Thursday, July 27, 2006

Finding peace in difficult times

It's very hard to find or see or experience peace in times like we are having today. Today, as I write this, Israel has engaged in a war with the Hezbollah forces in Lebanon, and is bombing large parts of Lebanon. It is in retaliation for attacks by Hezbollah, but if you wind yourself back through the years you find a repeated series of attacks, one attacking the other, back and forth, as they each sought retribution for previous grievances done by the other.

How can we have peace with this fighting?

Okay, we can kick back another six pack and ignore the significance of the fighting. It doesn't have to be a six pack, as there are a zillion ways for someone to numb out such horrors. But suppose one is paying attention to the horrors, that they are aware of the significance of them, and they want to find a path to peace?

Oh, and just what is the potential significance of these events? Well, I see the clear possibility that the fighting between Israel and Hezbollah and Lebanon will merge with the greater conflict involving Iraq, Iran and Syria, and become a region-wide war. Already several world leaders are calling this the opening stage of World War III.

With that in mind let us get back to peace.

First, let me ask you just what peace is? Is peace the cessation of war or conflict? I don't think so.

I heard a wise man once speak about peace. He works with inner city gangs and in Kosovo with peacemaking work, and what he pointed out is that peace is not simply the cessation of conflict. To explain what peace is, he asked us to think about the woods, the feeling, the peace, that woods imbue upon an area. A lot of conflict occurs within woods, trees fall down, all sorts of life and death conflict happens between hunter and prey, but the woods remain a haven of peace.

After four years of pondering this idea I can best define peace as a force weaving throughout lives that creates a wholeness that contains those lives.

Now lets start talking about how we can find peace in difficult times like we have today.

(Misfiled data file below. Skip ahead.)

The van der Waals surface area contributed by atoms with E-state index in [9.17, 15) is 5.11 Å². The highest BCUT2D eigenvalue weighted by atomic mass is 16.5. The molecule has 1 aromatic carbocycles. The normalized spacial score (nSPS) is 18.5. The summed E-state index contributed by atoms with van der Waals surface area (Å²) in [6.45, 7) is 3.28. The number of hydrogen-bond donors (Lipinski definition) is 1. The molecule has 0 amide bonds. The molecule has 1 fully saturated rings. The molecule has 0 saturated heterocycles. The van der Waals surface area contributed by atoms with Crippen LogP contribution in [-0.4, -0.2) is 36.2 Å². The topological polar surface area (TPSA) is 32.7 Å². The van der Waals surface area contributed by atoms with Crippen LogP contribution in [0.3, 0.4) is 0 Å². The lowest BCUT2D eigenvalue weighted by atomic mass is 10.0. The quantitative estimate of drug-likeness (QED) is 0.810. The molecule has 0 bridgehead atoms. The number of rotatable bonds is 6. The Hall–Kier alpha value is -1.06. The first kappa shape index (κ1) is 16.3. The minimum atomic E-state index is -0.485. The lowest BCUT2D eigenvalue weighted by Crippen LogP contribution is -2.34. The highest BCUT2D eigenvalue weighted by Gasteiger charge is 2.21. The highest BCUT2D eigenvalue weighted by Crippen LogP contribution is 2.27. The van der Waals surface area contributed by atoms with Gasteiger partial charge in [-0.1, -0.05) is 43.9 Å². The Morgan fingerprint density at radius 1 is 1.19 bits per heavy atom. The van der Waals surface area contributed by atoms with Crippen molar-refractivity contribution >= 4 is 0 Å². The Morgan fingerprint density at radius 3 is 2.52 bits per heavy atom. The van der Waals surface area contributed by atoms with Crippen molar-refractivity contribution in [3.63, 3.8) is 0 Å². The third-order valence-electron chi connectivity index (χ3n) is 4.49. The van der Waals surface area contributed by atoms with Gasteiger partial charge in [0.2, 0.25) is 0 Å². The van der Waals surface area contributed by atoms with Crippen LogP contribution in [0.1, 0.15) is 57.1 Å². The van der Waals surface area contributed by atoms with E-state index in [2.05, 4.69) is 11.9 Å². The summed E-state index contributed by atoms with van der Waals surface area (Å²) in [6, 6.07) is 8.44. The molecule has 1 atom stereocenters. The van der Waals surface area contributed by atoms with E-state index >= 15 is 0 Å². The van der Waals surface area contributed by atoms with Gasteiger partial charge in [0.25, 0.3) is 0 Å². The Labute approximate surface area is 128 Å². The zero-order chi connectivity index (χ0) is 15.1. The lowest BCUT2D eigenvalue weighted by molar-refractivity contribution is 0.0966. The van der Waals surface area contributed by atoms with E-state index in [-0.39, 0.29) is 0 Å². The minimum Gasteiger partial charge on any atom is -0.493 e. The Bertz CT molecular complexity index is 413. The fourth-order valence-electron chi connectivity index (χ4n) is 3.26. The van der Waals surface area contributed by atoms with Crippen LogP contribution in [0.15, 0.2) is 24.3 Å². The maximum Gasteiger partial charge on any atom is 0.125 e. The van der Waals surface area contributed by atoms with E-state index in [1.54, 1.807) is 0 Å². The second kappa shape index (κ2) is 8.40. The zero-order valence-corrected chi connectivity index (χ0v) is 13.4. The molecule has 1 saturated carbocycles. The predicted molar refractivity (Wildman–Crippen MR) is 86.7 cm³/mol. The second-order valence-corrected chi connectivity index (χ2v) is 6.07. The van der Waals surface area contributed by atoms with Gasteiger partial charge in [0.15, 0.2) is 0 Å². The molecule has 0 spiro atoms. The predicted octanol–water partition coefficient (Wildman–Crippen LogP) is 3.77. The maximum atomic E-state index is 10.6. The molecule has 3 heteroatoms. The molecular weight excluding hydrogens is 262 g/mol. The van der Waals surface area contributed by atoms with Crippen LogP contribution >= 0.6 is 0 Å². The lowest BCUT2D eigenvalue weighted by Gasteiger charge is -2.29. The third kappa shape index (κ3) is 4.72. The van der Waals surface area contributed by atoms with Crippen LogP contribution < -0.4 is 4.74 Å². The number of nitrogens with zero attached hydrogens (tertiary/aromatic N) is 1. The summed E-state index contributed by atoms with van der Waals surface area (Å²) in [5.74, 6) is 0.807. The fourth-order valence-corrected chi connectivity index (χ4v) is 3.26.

The difficult times I'm talking of need not be just in the outer world, like wars or rape or robberies. We have difficult times in our inner world as well. Our job may be stressful, or our spouse might be angry at us, or we might not know how to handle our rambunctious kids, etc. Difficulties abound and it is part of living and being human to strive to learn how to handle difficulties in a wholesome and healthy way.

The method to dealing with difficult times begins with another observation about how the woods embody peace.

Think about some woods next to a busy highway. If you are in those woods, isn't it hard to feel that feeling, the peacefulness, that imbues the woods? Then think about woods that are not next to a highway, and isn't it easy to feel that peacefulness in those woods? The idea to share is that woods have a sort of capacity to imbue peace into their surroundings. The size of one disturbance might be within the capacity of the woods to encompass, but other disturbances might blow right past that capacity.

Like someone with a bulldozer wanting to clear some land by knocking down trees. That is clearly beyond the capacity of woods to imbue with peace. The busy highway is, as well, beyond the capacity of woods to imbue with peace.

That shows a route to finding peace in difficult times. One must carefully and purposely nurture peace, especially in difficult times. As you nurture peace within yourself, your capacity to remain peaceful in the face of difficulties will grow. Your capacity to encompass all your difficulties will grow as you purposely nurture peace.

It's best to first practice with finding peace for yourself. Later you can practice sending peace to others.

There are many practices that will help to find peace. A very simple one is to simply walk in the woods and see for yourself the example I have given. When you're in the woods, pay attention to what is going on. Notice how things happen, and then are quickly swallowed up by the woods.

The one I want to suggest is a meditation upon peace. Begin by breathing, and as you breath in and out speak "Peace" as you breath. As you speak "Peace", do it as a way of calling "Peace" from inside you. Have the intention that "Peace" will reveal itself to you as you breath in and out, speaking "Peace".

Keep breathing in and out speaking "Peace" and watch what happens inside you.

As you practice breathing in and out speaking "Peace" your inner turmoil is likely to rise up. You might suddenly remember an argument with a lover from 20 years ago, or you might remember an argument at work, or you might remember some small slight done to you in the past. This is your inner turmoil. As you call "Peace" from inside yourself, do not get caught up in this turmoil but instead allow the "Peace" to embrace the turmoil.

You may find it difficult at first to stay with your "Peace" while your turmoil bubbles up. Simply stay with the practice. Watch how you embrace your turmoil with "Peace". Do you smother the turmoil trying to extinguish it? Or is it a comforting embrace? It is the latter which I recommend you to do.

May peace be with you.

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